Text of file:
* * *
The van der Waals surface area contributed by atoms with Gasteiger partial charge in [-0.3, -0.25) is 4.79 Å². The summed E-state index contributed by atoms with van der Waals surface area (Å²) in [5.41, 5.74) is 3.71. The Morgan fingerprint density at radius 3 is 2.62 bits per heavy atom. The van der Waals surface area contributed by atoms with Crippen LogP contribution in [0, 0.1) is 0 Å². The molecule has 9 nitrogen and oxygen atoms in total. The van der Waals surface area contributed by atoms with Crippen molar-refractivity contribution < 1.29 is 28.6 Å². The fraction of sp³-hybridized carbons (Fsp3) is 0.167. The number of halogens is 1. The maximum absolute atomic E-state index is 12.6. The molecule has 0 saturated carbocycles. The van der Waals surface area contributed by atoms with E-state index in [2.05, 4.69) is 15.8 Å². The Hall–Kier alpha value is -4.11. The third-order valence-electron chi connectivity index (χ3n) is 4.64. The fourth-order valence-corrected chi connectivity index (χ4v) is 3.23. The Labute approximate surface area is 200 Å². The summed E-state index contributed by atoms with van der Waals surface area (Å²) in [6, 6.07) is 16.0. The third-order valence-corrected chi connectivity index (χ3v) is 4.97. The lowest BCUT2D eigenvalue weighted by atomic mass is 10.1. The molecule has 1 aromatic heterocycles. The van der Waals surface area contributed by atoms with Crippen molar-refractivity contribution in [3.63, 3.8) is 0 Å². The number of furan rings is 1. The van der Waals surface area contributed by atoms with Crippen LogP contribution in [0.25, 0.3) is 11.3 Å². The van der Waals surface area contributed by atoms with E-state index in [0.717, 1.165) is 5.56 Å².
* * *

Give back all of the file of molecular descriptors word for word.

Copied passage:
The van der Waals surface area contributed by atoms with Gasteiger partial charge in [-0.3, -0.25) is 4.79 Å². The summed E-state index contributed by atoms with van der Waals surface area (Å²) in [5.41, 5.74) is 3.71. The Morgan fingerprint density at radius 3 is 2.62 bits per heavy atom. The van der Waals surface area contributed by atoms with Crippen LogP contribution in [0, 0.1) is 0 Å². The molecule has 9 nitrogen and oxygen atoms in total. The van der Waals surface area contributed by atoms with Crippen molar-refractivity contribution < 1.29 is 28.6 Å². The fraction of sp³-hybridized carbons (Fsp3) is 0.167. The number of halogens is 1. The maximum absolute atomic E-state index is 12.6. The molecule has 0 saturated carbocycles. The van der Waals surface area contributed by atoms with E-state index in [2.05, 4.69) is 15.8 Å². The Hall–Kier alpha value is -4.11. The third-order valence-electron chi connectivity index (χ3n) is 4.64. The fourth-order valence-corrected chi connectivity index (χ4v) is 3.23. The Labute approximate surface area is 200 Å². The summed E-state index contributed by atoms with van der Waals surface area (Å²) in [6, 6.07) is 16.0. The third-order valence-corrected chi connectivity index (χ3v) is 4.97. The lowest BCUT2D eigenvalue weighted by atomic mass is 10.1. The molecule has 1 aromatic heterocycles. The van der Waals surface area contributed by atoms with Crippen molar-refractivity contribution in [3.63, 3.8) is 0 Å². The number of furan rings is 1. The van der Waals surface area contributed by atoms with Crippen LogP contribution in [0.25, 0.3) is 11.3 Å². The van der Waals surface area contributed by atoms with E-state index in [0.717, 1.165) is 5.56 Å².